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McLaughlin, J.T. Johan, M. (1992). Enactments in Psychoanalysis. J. Amer. Psychoanal. Assn., 40:827-841.

(1992). Journal of the American Psychoanalytic Association, 40:827-841

Enactments in Psychoanalysis

James T. McLaughlin, M.D. and Morton Johan, M.D.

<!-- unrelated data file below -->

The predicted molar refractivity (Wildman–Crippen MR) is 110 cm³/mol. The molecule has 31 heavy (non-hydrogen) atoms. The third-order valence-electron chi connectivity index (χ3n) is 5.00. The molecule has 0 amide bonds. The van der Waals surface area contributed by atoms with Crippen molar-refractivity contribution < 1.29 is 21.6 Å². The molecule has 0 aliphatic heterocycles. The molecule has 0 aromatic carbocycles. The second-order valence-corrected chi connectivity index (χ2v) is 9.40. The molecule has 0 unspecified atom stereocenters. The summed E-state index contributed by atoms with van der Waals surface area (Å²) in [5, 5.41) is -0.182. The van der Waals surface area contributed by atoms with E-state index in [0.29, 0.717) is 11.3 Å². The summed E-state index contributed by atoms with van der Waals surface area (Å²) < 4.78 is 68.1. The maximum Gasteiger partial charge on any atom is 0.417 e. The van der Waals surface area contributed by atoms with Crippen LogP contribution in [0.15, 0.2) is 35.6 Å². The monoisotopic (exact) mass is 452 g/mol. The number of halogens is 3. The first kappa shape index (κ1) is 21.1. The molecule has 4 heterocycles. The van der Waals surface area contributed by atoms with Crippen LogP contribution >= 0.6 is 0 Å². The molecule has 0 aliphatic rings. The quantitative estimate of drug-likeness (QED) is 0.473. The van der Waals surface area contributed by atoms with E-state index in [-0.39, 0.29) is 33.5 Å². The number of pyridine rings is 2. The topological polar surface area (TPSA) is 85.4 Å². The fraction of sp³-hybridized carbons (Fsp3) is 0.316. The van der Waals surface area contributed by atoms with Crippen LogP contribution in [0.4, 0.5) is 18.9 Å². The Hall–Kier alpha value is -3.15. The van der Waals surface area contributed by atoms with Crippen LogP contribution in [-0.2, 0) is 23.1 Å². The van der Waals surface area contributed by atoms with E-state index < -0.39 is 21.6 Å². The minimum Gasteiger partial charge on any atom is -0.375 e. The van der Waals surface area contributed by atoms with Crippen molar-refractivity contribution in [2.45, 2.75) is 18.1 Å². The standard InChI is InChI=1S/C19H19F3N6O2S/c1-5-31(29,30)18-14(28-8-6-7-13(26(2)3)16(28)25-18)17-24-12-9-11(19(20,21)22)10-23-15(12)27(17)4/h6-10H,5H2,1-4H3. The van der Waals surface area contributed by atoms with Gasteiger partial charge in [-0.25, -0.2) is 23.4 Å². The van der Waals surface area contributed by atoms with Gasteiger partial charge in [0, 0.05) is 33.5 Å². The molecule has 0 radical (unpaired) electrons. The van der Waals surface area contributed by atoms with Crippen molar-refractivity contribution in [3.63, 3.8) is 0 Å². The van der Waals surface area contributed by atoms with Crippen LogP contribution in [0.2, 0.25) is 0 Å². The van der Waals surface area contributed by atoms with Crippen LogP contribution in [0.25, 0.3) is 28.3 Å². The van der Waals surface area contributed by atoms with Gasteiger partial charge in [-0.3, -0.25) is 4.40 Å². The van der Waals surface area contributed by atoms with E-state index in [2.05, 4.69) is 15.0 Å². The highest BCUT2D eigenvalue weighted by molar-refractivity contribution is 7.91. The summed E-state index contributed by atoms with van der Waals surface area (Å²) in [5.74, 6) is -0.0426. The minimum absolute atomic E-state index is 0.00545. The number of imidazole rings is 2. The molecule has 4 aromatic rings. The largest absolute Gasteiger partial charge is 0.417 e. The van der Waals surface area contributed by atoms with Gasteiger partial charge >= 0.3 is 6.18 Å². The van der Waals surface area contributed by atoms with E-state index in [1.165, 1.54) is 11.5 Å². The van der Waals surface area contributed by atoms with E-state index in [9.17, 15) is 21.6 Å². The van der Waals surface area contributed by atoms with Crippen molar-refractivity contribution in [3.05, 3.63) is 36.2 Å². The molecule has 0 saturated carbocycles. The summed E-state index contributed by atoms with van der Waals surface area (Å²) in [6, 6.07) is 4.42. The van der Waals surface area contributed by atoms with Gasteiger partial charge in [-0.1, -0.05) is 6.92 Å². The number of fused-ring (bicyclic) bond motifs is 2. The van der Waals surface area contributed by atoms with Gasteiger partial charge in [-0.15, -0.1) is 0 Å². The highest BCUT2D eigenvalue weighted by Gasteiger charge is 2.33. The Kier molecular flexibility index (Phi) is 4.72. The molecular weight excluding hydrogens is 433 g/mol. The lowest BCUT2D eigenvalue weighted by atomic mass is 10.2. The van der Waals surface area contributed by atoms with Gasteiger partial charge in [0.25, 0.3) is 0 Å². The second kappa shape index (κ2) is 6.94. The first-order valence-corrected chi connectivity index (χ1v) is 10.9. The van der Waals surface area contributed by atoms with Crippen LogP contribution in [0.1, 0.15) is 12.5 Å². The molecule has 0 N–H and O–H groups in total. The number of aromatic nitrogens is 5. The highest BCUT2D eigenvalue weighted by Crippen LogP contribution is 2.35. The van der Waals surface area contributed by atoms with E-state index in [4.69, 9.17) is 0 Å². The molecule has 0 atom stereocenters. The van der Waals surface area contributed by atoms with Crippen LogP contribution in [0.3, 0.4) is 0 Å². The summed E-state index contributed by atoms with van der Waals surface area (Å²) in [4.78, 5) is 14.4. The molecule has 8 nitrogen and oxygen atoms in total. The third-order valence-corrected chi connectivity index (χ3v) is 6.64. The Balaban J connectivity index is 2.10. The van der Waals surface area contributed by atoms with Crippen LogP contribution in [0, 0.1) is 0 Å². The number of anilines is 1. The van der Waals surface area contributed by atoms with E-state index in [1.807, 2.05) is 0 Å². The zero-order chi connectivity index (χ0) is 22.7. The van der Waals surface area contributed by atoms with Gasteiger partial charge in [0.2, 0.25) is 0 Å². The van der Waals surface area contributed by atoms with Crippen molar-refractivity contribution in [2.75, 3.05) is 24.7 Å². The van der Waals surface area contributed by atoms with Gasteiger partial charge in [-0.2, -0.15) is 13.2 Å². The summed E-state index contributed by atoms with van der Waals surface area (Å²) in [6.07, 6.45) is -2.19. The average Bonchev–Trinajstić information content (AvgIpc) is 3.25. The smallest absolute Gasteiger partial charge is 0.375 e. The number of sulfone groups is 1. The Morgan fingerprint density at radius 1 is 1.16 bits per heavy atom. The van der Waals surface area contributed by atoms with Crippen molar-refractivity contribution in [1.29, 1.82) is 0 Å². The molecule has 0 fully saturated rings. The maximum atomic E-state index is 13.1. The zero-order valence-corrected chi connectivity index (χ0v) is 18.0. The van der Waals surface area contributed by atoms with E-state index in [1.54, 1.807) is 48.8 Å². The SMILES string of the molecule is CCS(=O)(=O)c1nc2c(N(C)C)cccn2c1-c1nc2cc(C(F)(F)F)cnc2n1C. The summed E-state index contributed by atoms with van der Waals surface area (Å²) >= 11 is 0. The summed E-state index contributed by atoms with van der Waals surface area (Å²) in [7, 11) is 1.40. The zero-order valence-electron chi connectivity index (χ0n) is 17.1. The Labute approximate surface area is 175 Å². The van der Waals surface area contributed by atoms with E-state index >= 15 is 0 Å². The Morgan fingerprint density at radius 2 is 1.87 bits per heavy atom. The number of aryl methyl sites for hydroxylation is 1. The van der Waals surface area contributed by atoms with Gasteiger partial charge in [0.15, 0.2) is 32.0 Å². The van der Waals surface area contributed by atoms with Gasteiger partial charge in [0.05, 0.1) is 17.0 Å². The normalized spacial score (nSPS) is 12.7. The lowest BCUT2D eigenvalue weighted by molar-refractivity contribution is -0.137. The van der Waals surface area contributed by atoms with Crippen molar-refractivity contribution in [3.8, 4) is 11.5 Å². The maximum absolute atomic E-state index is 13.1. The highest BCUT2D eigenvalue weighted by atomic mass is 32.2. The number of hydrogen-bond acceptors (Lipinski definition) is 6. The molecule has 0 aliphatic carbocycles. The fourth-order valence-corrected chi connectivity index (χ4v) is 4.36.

THE CHAIRMAN INTRODUCED HIS OVERVIEW with the promise that the panel would explore and give some definition to what we think we mean when we speak of enactment in the psychoanalytic situation. He noted that enactment is a word we have borrowed from common discourse, just as Freud borrowed words in his time. Yet the word itself seems not to have been addressed in our literature until 1986, by Jacobs. Increasingly, analysts are inclined to use the word enactment in idiosyncratic fashion, and it has not become a part of our official glossary. In ordinary speech and dictionary definition, the word enactment suggests an action whose purpose, force, and intention are raised to high intensity. That intensity gives concreteness and actuality to its impact on the implicit other person in the field of action. It is then an act, the intention of which is to persuade, or to force the other into a reciprocal action. The message is carried in words, silence, actions, and particularly nonverbal communications. All of us, analysts and patients alike, as infants and as children learned to recognize and to react to nonverbal communications long before the words were there to approximate, amplify, or negate those nonverbal ways. All of us have long since learned how to appeal, to coerce, and to force in stating our needs and emotions with posture, gesture, and nonverbal sounds long before mastering the diplomacy of words. Those earliest capacities have only been added to and not relinquished while words became known and dominant. To appreciate the imperatives of this need and the use of a full repertoire of evocative-coercive capabilities, especially as deployed in the analytic relationship, requires the perspective that our concepts of transference afford us. McLaughlin finds especially useful the broad view of transference as an inherent tendency to impose the organizing of prior perceptions of experience upon the present, a powerful shaping of the psychic reality of each of us.

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